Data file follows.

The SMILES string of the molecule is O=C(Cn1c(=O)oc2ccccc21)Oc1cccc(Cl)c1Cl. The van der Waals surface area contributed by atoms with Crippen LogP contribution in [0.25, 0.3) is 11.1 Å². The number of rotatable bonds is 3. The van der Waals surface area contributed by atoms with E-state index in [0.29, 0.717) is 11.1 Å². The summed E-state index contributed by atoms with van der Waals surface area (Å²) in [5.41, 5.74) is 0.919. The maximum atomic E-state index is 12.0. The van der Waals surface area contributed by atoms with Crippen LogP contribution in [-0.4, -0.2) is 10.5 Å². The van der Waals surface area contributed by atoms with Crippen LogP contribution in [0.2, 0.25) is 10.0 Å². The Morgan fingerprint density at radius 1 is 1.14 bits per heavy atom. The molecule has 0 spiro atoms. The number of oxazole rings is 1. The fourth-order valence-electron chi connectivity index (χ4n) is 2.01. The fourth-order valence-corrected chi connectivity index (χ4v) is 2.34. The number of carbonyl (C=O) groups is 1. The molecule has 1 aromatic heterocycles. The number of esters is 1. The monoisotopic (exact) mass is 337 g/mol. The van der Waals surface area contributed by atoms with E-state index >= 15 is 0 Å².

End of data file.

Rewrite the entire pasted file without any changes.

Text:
The SMILES string of the molecule is O=C(Cn1c(=O)oc2ccccc21)Oc1cccc(Cl)c1Cl. The van der Waals surface area contributed by atoms with Crippen LogP contribution in [0.25, 0.3) is 11.1 Å². The number of rotatable bonds is 3. The van der Waals surface area contributed by atoms with E-state index in [0.29, 0.717) is 11.1 Å². The summed E-state index contributed by atoms with van der Waals surface area (Å²) in [5.41, 5.74) is 0.919. The maximum atomic E-state index is 12.0. The van der Waals surface area contributed by atoms with Crippen LogP contribution in [-0.4, -0.2) is 10.5 Å². The van der Waals surface area contributed by atoms with Crippen LogP contribution in [0.2, 0.25) is 10.0 Å². The Morgan fingerprint density at radius 1 is 1.14 bits per heavy atom. The molecule has 0 spiro atoms. The number of oxazole rings is 1. The fourth-order valence-electron chi connectivity index (χ4n) is 2.01. The fourth-order valence-corrected chi connectivity index (χ4v) is 2.34. The number of carbonyl (C=O) groups is 1. The molecule has 1 aromatic heterocycles. The number of esters is 1. The monoisotopic (exact) mass is 337 g/mol. The van der Waals surface area contributed by atoms with E-state index >= 15 is 0 Å².